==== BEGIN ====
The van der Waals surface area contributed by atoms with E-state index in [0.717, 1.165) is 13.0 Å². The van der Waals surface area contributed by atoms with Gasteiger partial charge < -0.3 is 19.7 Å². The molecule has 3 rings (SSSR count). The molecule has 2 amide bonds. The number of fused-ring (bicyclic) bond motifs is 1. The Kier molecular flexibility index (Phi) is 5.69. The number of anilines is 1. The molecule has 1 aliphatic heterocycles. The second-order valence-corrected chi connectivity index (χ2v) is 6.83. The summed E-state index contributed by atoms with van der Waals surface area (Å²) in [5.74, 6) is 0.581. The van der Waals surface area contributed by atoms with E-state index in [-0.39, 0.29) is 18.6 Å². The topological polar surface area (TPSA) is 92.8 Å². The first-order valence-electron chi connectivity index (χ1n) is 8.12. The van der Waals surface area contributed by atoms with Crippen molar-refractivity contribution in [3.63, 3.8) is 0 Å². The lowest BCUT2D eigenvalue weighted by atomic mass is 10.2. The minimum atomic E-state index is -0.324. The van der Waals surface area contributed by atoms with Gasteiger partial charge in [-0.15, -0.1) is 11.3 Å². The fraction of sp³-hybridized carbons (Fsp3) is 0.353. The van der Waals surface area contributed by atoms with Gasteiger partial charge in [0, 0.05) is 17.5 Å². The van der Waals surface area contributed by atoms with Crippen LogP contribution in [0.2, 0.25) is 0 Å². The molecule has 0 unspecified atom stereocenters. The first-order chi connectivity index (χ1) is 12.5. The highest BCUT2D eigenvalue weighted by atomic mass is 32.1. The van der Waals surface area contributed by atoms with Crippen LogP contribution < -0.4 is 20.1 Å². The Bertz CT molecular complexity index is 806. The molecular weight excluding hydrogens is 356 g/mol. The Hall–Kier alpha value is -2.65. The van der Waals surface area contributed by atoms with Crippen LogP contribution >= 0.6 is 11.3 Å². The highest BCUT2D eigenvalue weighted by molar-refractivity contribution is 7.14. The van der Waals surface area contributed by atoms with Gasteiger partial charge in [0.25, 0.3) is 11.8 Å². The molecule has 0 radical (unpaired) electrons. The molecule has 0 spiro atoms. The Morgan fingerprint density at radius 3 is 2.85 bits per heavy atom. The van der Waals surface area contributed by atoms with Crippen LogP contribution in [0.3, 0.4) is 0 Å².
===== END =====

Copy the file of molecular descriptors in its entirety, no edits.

The van der Waals surface area contributed by atoms with E-state index in [0.717, 1.165) is 13.0 Å². The van der Waals surface area contributed by atoms with Gasteiger partial charge < -0.3 is 19.7 Å². The molecule has 3 rings (SSSR count). The molecule has 2 amide bonds. The number of fused-ring (bicyclic) bond motifs is 1. The Kier molecular flexibility index (Phi) is 5.69. The number of anilines is 1. The molecule has 1 aliphatic heterocycles. The second-order valence-corrected chi connectivity index (χ2v) is 6.83. The summed E-state index contributed by atoms with van der Waals surface area (Å²) in [5.74, 6) is 0.581. The van der Waals surface area contributed by atoms with E-state index in [-0.39, 0.29) is 18.6 Å². The topological polar surface area (TPSA) is 92.8 Å². The first-order valence-electron chi connectivity index (χ1n) is 8.12. The van der Waals surface area contributed by atoms with Crippen molar-refractivity contribution in [3.63, 3.8) is 0 Å². The lowest BCUT2D eigenvalue weighted by atomic mass is 10.2. The minimum atomic E-state index is -0.324. The van der Waals surface area contributed by atoms with Gasteiger partial charge in [-0.15, -0.1) is 11.3 Å². The fraction of sp³-hybridized carbons (Fsp3) is 0.353. The van der Waals surface area contributed by atoms with Gasteiger partial charge in [0, 0.05) is 17.5 Å². The van der Waals surface area contributed by atoms with Crippen LogP contribution in [0.2, 0.25) is 0 Å². The molecule has 0 unspecified atom stereocenters. The first-order chi connectivity index (χ1) is 12.5. The highest BCUT2D eigenvalue weighted by atomic mass is 32.1. The van der Waals surface area contributed by atoms with Crippen LogP contribution < -0.4 is 20.1 Å². The Bertz CT molecular complexity index is 806. The molecular weight excluding hydrogens is 356 g/mol. The Hall–Kier alpha value is -2.65. The van der Waals surface area contributed by atoms with Crippen LogP contribution >= 0.6 is 11.3 Å². The highest BCUT2D eigenvalue weighted by molar-refractivity contribution is 7.14. The van der Waals surface area contributed by atoms with Gasteiger partial charge in [0.25, 0.3) is 11.8 Å². The molecule has 0 radical (unpaired) electrons. The molecule has 0 spiro atoms. The Morgan fingerprint density at radius 3 is 2.85 bits per heavy atom. The van der Waals surface area contributed by atoms with Crippen LogP contribution in [0.3, 0.4) is 0 Å².